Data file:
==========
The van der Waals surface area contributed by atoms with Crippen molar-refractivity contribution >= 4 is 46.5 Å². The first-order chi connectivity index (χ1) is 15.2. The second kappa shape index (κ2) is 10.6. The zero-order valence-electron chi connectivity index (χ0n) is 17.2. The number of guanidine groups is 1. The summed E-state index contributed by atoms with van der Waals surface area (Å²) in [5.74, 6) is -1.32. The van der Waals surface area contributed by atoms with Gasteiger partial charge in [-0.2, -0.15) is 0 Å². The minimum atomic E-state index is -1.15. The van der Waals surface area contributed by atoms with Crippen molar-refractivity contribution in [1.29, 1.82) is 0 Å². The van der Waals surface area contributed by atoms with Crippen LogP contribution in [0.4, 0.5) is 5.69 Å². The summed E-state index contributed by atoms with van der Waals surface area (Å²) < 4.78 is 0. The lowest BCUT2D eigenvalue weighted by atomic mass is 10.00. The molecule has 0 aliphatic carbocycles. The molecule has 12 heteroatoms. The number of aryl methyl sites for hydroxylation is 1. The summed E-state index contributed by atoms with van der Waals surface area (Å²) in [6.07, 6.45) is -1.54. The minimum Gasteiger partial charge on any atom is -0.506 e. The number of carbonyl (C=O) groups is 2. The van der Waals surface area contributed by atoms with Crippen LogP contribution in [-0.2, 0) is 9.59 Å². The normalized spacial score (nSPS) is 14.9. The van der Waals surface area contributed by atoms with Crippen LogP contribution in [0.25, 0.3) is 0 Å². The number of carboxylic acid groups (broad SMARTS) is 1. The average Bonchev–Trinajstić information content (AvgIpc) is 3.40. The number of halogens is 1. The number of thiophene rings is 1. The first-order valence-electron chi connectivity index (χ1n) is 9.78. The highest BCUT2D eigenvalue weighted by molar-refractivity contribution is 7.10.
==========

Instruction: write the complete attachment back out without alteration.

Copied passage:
The van der Waals surface area contributed by atoms with Crippen molar-refractivity contribution >= 4 is 46.5 Å². The first-order chi connectivity index (χ1) is 15.2. The second kappa shape index (κ2) is 10.6. The zero-order valence-electron chi connectivity index (χ0n) is 17.2. The number of guanidine groups is 1. The summed E-state index contributed by atoms with van der Waals surface area (Å²) in [5.74, 6) is -1.32. The van der Waals surface area contributed by atoms with Gasteiger partial charge in [-0.2, -0.15) is 0 Å². The minimum atomic E-state index is -1.15. The van der Waals surface area contributed by atoms with Crippen molar-refractivity contribution in [1.29, 1.82) is 0 Å². The van der Waals surface area contributed by atoms with Crippen LogP contribution in [0.4, 0.5) is 5.69 Å². The summed E-state index contributed by atoms with van der Waals surface area (Å²) < 4.78 is 0. The lowest BCUT2D eigenvalue weighted by atomic mass is 10.00. The molecule has 0 aliphatic carbocycles. The molecule has 12 heteroatoms. The number of aryl methyl sites for hydroxylation is 1. The summed E-state index contributed by atoms with van der Waals surface area (Å²) in [6.07, 6.45) is -1.54. The minimum Gasteiger partial charge on any atom is -0.506 e. The number of carbonyl (C=O) groups is 2. The van der Waals surface area contributed by atoms with Crippen LogP contribution in [-0.2, 0) is 9.59 Å². The normalized spacial score (nSPS) is 14.9. The van der Waals surface area contributed by atoms with Crippen LogP contribution in [0.25, 0.3) is 0 Å². The number of carboxylic acid groups (broad SMARTS) is 1. The average Bonchev–Trinajstić information content (AvgIpc) is 3.40. The number of halogens is 1. The number of thiophene rings is 1. The first-order valence-electron chi connectivity index (χ1n) is 9.78. The highest BCUT2D eigenvalue weighted by molar-refractivity contribution is 7.10.